This capture of the State through lobbying efforts made no difference to those violated, they received no compensation for their contribution.

Breakfast looks a lot different to the chicken than to the pig.

~~~~~~~~~~
Sony (the Japanese) need to make sure Trump keeps the Iran deal in place.

OGquaker says:

Re: Re: Re: technically....

Sony Pictures Entertainment Inc. (SPE)
is an American entertainment company that is currently operated as
a subsidiary of Sony Film Holding Inc.,
a subsidiary of Sony Entertainment Inc.,
which is a subsidiary of Sony Corporation of America,
a subsidiary of Sony Americas Holding Inc.,
a subsidiary of the Tokyo-based multinational technology and media conglomerate Sony Corporation.
Which pays the authors* for their contribution.

As any Company doing business, it must ask for a permit (permission) from the Franchise Tax Board & the California Secretary Of State.

* ”The Congress shall have power … To promote the progress of science and useful arts, by securing for limited times to authors and inventors the exclusive right to their respective writings and discoveries”

~~~~~
Thankyou WiKi.

Anonymous Coward says:

No different than the pirate movie sites here complaining that they dont allow ad blockers because that is how they make money. They take from others, while complaining that they are being prevented from making a buck. Imagine a pawn shop telling the police that sure everything we sell is stolen, but if we dont do that, we cant stay in business.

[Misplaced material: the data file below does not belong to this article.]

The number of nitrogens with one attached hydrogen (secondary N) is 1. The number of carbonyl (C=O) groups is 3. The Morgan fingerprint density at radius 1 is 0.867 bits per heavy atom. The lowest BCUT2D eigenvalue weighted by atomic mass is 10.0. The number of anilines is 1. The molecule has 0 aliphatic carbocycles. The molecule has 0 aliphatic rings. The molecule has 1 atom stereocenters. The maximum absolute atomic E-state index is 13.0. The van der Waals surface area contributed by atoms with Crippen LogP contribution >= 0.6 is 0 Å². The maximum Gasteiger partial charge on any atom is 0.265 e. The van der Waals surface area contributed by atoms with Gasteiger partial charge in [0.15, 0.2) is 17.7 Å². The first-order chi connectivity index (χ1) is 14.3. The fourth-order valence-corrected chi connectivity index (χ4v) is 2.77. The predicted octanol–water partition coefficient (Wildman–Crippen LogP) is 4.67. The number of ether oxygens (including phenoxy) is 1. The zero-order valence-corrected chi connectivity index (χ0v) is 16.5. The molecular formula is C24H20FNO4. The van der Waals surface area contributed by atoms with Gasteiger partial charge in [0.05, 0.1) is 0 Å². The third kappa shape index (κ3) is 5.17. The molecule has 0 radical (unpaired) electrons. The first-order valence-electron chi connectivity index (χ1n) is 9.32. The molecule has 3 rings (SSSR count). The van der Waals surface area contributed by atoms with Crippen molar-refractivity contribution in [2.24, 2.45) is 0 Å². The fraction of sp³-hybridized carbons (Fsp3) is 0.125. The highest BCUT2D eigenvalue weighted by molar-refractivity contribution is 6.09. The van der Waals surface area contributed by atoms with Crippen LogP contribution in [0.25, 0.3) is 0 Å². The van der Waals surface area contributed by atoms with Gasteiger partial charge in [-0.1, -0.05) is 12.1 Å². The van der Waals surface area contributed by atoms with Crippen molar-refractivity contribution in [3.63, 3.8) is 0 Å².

TenderBabyMeat (profile) says:

Somewhere, in a Hollywood Exec's corner office...

“Essentially, the Iranian government licenses websites that stream or upload Hollywood content for pirating, and TinyMoviez wasn’t of the licensed variety. The licensed pirate sites complained to the government that they could not compete with an unlicensed pirate site and asked the government to shut them down.”

Yeah, I’m guessing there is an Hollywood Exec somewhere stating that they have the strangest boner right now. Pirates being punished, but for the benefit of other pirates. I wonder how they will manage to reconcile that with themselves.

OGquaker says:

Re: Somewhere, in Japan a Hollywood an Exec..

Like Sony has nothing coming back from Iran?